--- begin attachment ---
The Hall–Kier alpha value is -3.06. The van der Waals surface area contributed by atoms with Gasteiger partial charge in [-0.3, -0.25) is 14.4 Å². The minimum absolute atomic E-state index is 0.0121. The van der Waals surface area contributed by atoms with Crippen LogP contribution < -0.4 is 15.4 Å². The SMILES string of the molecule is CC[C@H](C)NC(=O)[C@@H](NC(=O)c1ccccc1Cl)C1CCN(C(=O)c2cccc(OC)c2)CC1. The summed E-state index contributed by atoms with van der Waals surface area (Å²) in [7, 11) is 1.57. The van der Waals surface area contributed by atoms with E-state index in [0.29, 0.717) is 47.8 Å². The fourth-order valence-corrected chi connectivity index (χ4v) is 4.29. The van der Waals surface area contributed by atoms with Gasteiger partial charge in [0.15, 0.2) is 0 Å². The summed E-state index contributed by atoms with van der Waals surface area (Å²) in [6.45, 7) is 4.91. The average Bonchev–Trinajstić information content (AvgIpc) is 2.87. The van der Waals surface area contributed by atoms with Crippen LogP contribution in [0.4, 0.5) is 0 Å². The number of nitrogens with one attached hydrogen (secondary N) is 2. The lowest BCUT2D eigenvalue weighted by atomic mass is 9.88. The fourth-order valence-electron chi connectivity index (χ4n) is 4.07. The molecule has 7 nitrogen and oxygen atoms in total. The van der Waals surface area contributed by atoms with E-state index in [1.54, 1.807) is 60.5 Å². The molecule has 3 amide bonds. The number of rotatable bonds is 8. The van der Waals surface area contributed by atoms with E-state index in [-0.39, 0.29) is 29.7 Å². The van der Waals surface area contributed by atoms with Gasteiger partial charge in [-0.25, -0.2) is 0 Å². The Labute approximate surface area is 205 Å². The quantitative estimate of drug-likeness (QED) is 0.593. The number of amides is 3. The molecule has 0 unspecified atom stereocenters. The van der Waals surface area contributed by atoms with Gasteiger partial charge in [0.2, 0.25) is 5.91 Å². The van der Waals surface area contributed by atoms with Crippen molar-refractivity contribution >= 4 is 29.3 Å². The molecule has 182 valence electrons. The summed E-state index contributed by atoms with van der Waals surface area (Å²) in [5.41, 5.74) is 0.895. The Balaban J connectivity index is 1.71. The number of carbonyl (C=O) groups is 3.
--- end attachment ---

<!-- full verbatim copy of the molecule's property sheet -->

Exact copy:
The Hall–Kier alpha value is -3.06. The van der Waals surface area contributed by atoms with Gasteiger partial charge in [-0.3, -0.25) is 14.4 Å². The minimum absolute atomic E-state index is 0.0121. The van der Waals surface area contributed by atoms with Crippen LogP contribution < -0.4 is 15.4 Å². The SMILES string of the molecule is CC[C@H](C)NC(=O)[C@@H](NC(=O)c1ccccc1Cl)C1CCN(C(=O)c2cccc(OC)c2)CC1. The summed E-state index contributed by atoms with van der Waals surface area (Å²) in [7, 11) is 1.57. The van der Waals surface area contributed by atoms with E-state index in [0.29, 0.717) is 47.8 Å². The fourth-order valence-corrected chi connectivity index (χ4v) is 4.29. The van der Waals surface area contributed by atoms with Gasteiger partial charge in [0.15, 0.2) is 0 Å². The summed E-state index contributed by atoms with van der Waals surface area (Å²) in [6.45, 7) is 4.91. The average Bonchev–Trinajstić information content (AvgIpc) is 2.87. The van der Waals surface area contributed by atoms with Crippen LogP contribution in [0.4, 0.5) is 0 Å². The number of nitrogens with one attached hydrogen (secondary N) is 2. The lowest BCUT2D eigenvalue weighted by atomic mass is 9.88. The fourth-order valence-electron chi connectivity index (χ4n) is 4.07. The molecule has 7 nitrogen and oxygen atoms in total. The van der Waals surface area contributed by atoms with E-state index in [1.54, 1.807) is 60.5 Å². The molecule has 3 amide bonds. The number of rotatable bonds is 8. The van der Waals surface area contributed by atoms with E-state index in [-0.39, 0.29) is 29.7 Å². The van der Waals surface area contributed by atoms with Gasteiger partial charge in [-0.25, -0.2) is 0 Å². The Labute approximate surface area is 205 Å². The quantitative estimate of drug-likeness (QED) is 0.593. The number of amides is 3. The molecule has 0 unspecified atom stereocenters. The van der Waals surface area contributed by atoms with Gasteiger partial charge in [0.2, 0.25) is 5.91 Å². The van der Waals surface area contributed by atoms with Crippen molar-refractivity contribution >= 4 is 29.3 Å². The molecule has 182 valence electrons. The summed E-state index contributed by atoms with van der Waals surface area (Å²) in [5.41, 5.74) is 0.895. The Balaban J connectivity index is 1.71. The number of carbonyl (C=O) groups is 3.